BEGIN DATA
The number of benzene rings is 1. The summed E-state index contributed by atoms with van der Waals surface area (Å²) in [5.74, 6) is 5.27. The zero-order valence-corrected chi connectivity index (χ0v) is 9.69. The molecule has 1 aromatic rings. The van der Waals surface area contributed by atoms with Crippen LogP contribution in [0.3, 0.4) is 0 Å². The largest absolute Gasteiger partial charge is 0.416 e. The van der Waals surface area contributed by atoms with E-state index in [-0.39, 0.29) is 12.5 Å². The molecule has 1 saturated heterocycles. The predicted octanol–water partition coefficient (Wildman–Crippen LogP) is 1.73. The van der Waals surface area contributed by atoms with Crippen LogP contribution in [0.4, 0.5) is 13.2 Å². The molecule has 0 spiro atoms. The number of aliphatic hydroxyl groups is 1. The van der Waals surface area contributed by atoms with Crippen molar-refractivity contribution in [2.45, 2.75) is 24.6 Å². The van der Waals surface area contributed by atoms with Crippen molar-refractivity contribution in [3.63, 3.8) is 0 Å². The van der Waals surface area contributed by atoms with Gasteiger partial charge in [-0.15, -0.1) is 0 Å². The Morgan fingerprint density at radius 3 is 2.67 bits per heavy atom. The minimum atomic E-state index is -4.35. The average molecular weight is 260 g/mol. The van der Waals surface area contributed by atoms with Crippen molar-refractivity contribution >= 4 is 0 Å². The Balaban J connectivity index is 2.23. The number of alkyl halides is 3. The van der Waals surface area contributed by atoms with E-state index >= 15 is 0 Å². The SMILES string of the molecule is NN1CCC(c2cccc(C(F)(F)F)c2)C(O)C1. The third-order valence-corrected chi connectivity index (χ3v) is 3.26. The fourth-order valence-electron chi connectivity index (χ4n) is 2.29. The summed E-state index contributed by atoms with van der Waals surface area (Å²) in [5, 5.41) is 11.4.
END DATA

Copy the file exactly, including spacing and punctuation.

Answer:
The number of benzene rings is 1. The summed E-state index contributed by atoms with van der Waals surface area (Å²) in [5.74, 6) is 5.27. The zero-order valence-corrected chi connectivity index (χ0v) is 9.69. The molecule has 1 aromatic rings. The van der Waals surface area contributed by atoms with Crippen LogP contribution in [0.3, 0.4) is 0 Å². The largest absolute Gasteiger partial charge is 0.416 e. The van der Waals surface area contributed by atoms with E-state index in [-0.39, 0.29) is 12.5 Å². The molecule has 1 saturated heterocycles. The predicted octanol–water partition coefficient (Wildman–Crippen LogP) is 1.73. The van der Waals surface area contributed by atoms with Crippen LogP contribution in [0.4, 0.5) is 13.2 Å². The molecule has 0 spiro atoms. The number of aliphatic hydroxyl groups is 1. The van der Waals surface area contributed by atoms with Crippen molar-refractivity contribution in [2.45, 2.75) is 24.6 Å². The van der Waals surface area contributed by atoms with Crippen molar-refractivity contribution in [3.63, 3.8) is 0 Å². The van der Waals surface area contributed by atoms with Gasteiger partial charge in [-0.15, -0.1) is 0 Å². The Morgan fingerprint density at radius 3 is 2.67 bits per heavy atom. The minimum atomic E-state index is -4.35. The average molecular weight is 260 g/mol. The van der Waals surface area contributed by atoms with Crippen molar-refractivity contribution >= 4 is 0 Å². The Balaban J connectivity index is 2.23. The number of alkyl halides is 3. The van der Waals surface area contributed by atoms with E-state index >= 15 is 0 Å². The SMILES string of the molecule is NN1CCC(c2cccc(C(F)(F)F)c2)C(O)C1. The third-order valence-corrected chi connectivity index (χ3v) is 3.26. The fourth-order valence-electron chi connectivity index (χ4n) is 2.29. The summed E-state index contributed by atoms with van der Waals surface area (Å²) in [5, 5.41) is 11.4.